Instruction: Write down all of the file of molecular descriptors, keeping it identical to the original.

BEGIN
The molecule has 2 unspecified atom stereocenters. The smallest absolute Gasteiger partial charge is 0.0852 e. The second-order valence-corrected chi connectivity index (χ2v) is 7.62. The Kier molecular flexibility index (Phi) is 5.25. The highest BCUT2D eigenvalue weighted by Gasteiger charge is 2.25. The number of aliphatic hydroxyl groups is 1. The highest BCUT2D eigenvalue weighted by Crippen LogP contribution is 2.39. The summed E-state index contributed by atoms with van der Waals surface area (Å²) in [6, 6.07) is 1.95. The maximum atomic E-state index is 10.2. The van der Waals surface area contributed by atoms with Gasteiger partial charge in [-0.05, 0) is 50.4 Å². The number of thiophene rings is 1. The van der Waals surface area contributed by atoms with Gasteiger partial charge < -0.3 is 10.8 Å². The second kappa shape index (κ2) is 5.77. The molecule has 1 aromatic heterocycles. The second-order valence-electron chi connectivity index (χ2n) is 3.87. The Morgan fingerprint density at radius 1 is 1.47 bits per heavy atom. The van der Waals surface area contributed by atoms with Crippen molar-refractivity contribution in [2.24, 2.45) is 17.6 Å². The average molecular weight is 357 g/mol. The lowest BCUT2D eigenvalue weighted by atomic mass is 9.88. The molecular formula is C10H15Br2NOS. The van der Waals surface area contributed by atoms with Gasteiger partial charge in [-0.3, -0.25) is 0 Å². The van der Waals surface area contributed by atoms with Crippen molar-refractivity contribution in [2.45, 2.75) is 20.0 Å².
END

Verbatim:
The molecule has 2 unspecified atom stereocenters. The smallest absolute Gasteiger partial charge is 0.0852 e. The second-order valence-corrected chi connectivity index (χ2v) is 7.62. The Kier molecular flexibility index (Phi) is 5.25. The highest BCUT2D eigenvalue weighted by Gasteiger charge is 2.25. The number of aliphatic hydroxyl groups is 1. The highest BCUT2D eigenvalue weighted by Crippen LogP contribution is 2.39. The summed E-state index contributed by atoms with van der Waals surface area (Å²) in [6, 6.07) is 1.95. The maximum atomic E-state index is 10.2. The van der Waals surface area contributed by atoms with Gasteiger partial charge in [-0.05, 0) is 50.4 Å². The number of thiophene rings is 1. The van der Waals surface area contributed by atoms with Gasteiger partial charge < -0.3 is 10.8 Å². The second kappa shape index (κ2) is 5.77. The molecule has 1 aromatic heterocycles. The second-order valence-electron chi connectivity index (χ2n) is 3.87. The Morgan fingerprint density at radius 1 is 1.47 bits per heavy atom. The van der Waals surface area contributed by atoms with Crippen molar-refractivity contribution in [2.24, 2.45) is 17.6 Å². The average molecular weight is 357 g/mol. The lowest BCUT2D eigenvalue weighted by atomic mass is 9.88. The molecular formula is C10H15Br2NOS. The van der Waals surface area contributed by atoms with Gasteiger partial charge in [-0.3, -0.25) is 0 Å². The van der Waals surface area contributed by atoms with Crippen molar-refractivity contribution in [2.45, 2.75) is 20.0 Å².